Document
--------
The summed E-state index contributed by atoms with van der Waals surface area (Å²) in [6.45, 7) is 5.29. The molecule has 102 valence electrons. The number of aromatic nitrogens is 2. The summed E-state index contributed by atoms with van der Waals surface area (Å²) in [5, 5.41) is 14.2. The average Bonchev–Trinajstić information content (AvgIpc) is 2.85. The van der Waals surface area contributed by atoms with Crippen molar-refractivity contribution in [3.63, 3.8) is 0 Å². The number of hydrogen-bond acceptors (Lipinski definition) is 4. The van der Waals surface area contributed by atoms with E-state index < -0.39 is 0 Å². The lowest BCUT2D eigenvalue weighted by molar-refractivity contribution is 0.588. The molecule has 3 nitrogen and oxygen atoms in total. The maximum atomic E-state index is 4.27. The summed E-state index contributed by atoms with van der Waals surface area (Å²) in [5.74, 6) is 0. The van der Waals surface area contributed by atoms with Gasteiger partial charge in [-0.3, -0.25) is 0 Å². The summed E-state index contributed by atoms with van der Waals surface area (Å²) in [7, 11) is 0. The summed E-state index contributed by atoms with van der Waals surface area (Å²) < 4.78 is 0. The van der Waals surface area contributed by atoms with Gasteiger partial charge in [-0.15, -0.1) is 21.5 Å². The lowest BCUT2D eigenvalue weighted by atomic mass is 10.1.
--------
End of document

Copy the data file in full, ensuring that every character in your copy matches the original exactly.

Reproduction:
The summed E-state index contributed by atoms with van der Waals surface area (Å²) in [6.45, 7) is 5.29. The molecule has 102 valence electrons. The number of aromatic nitrogens is 2. The summed E-state index contributed by atoms with van der Waals surface area (Å²) in [5, 5.41) is 14.2. The average Bonchev–Trinajstić information content (AvgIpc) is 2.85. The van der Waals surface area contributed by atoms with Crippen molar-refractivity contribution in [3.63, 3.8) is 0 Å². The number of hydrogen-bond acceptors (Lipinski definition) is 4. The van der Waals surface area contributed by atoms with E-state index < -0.39 is 0 Å². The lowest BCUT2D eigenvalue weighted by molar-refractivity contribution is 0.588. The molecule has 3 nitrogen and oxygen atoms in total. The maximum atomic E-state index is 4.27. The summed E-state index contributed by atoms with van der Waals surface area (Å²) in [5.74, 6) is 0. The van der Waals surface area contributed by atoms with Gasteiger partial charge in [-0.3, -0.25) is 0 Å². The summed E-state index contributed by atoms with van der Waals surface area (Å²) in [7, 11) is 0. The summed E-state index contributed by atoms with van der Waals surface area (Å²) < 4.78 is 0. The van der Waals surface area contributed by atoms with Gasteiger partial charge in [-0.15, -0.1) is 21.5 Å². The lowest BCUT2D eigenvalue weighted by atomic mass is 10.1.